Cleaning your cast iron cookware with soap and water? Squeezing every last bit of mince into that pan? Even if you know your way around, there are a few mistakes nearly all of us make in the kitchen. Let's take a look at some common kitchen errors that may plague your cooking, and why they're bad for your food.
Cleaning Cast Iron Pans With Soap And Water
The Problem: You've just finished dinner, and the cast iron pans you used to cook with are full of oil and stuck-on food. It's time to clean them, and you know cast iron pans require special treatment, but ain't nobody got time for that. You give them a quick scrub with a sponge and soapy water, rinse with hot water, and dry them with a paper towel. You might think that a light scrub can't possibly hurt too much, but the moment that hot soapy water touched your pan, it started to destroy the "seasoning" on the pan: the layer of fat and oil that's been cooked onto the iron itself over regular use.
It's that seasoning that makes cooking with cast iron cookware so great. Not only does it protect the iron of the pan from rust, it also provides a cooking surface that's non-stick, naturally oiling, and keeps your food from interacting with the oil of the pan. Some people even say the seasoned pan imparts flavour. Here's the problem: since the season is all oil, hitting it with dishwashing liquid, then scrubbing it with a sponge and rinsing it with hot water causes those oils to break down and float away — taking that protective coating and washing it very literally down the drain. It may be easy, but it's destructive.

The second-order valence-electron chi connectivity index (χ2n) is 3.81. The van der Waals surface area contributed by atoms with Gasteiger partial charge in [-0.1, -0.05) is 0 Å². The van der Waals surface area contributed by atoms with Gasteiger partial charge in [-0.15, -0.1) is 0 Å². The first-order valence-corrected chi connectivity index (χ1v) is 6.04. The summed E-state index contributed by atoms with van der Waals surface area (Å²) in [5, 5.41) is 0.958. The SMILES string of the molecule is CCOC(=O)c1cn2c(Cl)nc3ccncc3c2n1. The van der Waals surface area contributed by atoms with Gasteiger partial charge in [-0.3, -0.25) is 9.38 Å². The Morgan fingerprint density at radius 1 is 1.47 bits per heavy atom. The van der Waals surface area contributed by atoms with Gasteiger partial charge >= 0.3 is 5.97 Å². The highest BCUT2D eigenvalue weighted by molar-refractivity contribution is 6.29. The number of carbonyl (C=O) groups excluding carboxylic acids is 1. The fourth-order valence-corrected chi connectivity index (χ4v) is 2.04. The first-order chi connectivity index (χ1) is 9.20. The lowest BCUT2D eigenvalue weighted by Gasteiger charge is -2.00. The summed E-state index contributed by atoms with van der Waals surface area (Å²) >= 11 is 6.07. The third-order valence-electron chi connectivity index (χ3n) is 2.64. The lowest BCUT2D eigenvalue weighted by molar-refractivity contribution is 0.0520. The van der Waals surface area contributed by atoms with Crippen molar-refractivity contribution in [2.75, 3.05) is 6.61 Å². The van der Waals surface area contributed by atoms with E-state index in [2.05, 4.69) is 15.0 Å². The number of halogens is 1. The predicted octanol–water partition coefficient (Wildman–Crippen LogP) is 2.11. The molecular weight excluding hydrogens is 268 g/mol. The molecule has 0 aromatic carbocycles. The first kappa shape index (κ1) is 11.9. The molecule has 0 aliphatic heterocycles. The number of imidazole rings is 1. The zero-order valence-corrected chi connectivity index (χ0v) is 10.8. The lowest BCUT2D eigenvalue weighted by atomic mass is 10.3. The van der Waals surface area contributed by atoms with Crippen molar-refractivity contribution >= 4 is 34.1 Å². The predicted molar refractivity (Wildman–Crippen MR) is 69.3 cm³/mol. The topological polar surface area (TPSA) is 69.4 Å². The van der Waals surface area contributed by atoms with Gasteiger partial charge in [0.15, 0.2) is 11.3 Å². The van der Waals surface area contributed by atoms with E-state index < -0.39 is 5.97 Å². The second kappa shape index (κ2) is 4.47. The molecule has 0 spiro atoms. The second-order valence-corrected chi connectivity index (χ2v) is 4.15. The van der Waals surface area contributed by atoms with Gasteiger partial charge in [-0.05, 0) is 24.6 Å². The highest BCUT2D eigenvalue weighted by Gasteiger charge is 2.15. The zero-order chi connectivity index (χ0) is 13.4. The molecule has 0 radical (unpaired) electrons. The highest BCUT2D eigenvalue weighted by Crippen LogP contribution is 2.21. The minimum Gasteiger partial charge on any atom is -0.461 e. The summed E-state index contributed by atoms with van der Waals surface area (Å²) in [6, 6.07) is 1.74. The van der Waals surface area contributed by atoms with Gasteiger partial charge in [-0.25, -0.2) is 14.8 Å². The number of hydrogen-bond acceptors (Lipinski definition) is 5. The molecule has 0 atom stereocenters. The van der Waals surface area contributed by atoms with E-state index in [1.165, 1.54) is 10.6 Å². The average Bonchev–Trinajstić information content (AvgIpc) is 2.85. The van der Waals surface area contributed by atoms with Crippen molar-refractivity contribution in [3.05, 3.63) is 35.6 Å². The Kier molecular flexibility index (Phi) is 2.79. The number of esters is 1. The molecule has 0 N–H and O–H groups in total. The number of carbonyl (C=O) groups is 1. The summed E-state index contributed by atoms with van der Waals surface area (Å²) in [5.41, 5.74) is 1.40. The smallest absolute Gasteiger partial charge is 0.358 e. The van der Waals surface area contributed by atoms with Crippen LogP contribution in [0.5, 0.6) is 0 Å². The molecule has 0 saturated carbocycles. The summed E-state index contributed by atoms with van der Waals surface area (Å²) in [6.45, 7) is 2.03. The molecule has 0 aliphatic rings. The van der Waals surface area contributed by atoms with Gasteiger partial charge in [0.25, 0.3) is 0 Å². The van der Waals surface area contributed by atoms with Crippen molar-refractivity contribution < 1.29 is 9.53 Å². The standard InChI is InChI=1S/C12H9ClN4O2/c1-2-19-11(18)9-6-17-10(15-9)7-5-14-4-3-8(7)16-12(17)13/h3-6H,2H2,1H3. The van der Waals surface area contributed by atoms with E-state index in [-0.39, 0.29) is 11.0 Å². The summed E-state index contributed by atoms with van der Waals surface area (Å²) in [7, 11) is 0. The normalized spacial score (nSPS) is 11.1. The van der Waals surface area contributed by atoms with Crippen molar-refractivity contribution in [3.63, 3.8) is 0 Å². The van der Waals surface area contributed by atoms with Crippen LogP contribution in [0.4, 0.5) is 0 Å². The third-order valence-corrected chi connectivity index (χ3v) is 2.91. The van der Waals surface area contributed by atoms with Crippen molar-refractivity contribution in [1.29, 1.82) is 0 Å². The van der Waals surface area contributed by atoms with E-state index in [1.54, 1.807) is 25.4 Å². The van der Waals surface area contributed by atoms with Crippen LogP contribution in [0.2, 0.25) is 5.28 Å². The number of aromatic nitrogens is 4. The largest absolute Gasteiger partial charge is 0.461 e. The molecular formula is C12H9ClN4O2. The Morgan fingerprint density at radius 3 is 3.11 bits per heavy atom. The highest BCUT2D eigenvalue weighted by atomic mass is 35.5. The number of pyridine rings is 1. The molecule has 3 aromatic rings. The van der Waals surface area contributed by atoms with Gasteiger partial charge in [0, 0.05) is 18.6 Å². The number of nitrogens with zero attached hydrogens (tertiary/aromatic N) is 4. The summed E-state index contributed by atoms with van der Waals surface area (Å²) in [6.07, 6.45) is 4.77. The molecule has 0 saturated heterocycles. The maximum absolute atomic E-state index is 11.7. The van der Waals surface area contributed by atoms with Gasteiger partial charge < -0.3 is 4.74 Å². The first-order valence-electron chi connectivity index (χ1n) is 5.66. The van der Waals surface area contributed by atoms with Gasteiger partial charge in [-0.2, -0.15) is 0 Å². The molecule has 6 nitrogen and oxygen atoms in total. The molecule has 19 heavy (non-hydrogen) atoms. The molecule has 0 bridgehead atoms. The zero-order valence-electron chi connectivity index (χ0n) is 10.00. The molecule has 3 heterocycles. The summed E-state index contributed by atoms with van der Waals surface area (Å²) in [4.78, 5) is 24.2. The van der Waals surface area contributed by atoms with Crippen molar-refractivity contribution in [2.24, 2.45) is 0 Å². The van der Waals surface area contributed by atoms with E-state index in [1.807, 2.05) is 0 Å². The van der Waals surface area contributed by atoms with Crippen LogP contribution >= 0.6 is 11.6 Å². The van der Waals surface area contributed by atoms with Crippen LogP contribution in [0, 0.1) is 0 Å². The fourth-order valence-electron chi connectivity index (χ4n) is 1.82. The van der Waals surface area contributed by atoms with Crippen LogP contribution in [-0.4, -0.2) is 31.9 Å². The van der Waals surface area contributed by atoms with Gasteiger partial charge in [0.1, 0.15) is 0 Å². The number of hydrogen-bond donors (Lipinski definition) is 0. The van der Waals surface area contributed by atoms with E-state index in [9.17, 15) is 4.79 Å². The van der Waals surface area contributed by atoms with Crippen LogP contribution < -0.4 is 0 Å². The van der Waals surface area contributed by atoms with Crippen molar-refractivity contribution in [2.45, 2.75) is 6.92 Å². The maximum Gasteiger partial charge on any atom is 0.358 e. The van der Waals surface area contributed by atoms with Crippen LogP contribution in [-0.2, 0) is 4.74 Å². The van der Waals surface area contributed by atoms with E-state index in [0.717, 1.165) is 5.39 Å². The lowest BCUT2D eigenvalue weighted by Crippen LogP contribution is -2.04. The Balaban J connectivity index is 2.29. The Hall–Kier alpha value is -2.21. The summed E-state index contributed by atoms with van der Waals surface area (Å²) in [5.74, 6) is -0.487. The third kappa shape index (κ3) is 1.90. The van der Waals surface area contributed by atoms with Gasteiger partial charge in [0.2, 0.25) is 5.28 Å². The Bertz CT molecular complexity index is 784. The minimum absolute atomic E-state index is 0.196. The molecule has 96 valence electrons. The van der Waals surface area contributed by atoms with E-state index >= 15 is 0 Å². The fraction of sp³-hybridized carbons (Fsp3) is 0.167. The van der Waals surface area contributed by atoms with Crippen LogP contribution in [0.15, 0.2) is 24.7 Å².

The Solution: Instead of using soap and water, try pouring a little oil into the pan (if there isn't any left from cooking), dump in a handful of salt, and then just scrub the salt around the pan with an old rag or some wadded up paper towels. The salt will get dirty, and the pan will get clean. Remove the salt, wipe the pan clean, and put it away. That's is the beauty of cast iron: You don't actually have to wash it.
If your pan has started to lose its seasoning, it's not too late: try re-seasoning your pan with flax seed oil (read here for more on why this method works), and toss it in the oven while you're baking to season and save time.
Thawing Meat At Room Temperature
Photo by Taryn.
The Problem: You need to figure out dinner tonight, but you forgot to pull something out of the freezer to thaw slowly in the fridge. You only have a few hours to thaw the steaks or chops you'll wind up cooking tonight, so you take them out of the fridge and put them right into the sink. Maybe you just leave them on the counter — that will thaw them out quickly, right? Perhaps, but you're risking your safety and the safety of your dinner guests in the process.
Remember, the "danger zone" for bacterial growth in food is between 5°C and 60°C, and sitting right in the middle of that is "room temperature," around 20°-22°C. A couple of hours at room temperature will certainly make sure that the meat is thawed, but it's a field day for bacterial growth as well, especially as the deeper parts of your cut begin to defrost while the outsides have been room temperature for hours.
You might argue that this is less of an issue if you're using a high-temperature cooking method. However, it's an incredible risk, and it doesn't take much E.Coli or Salmonella to make you really regret the way you thawed those pork chops or chicken thighs.
Photo by Waifer X.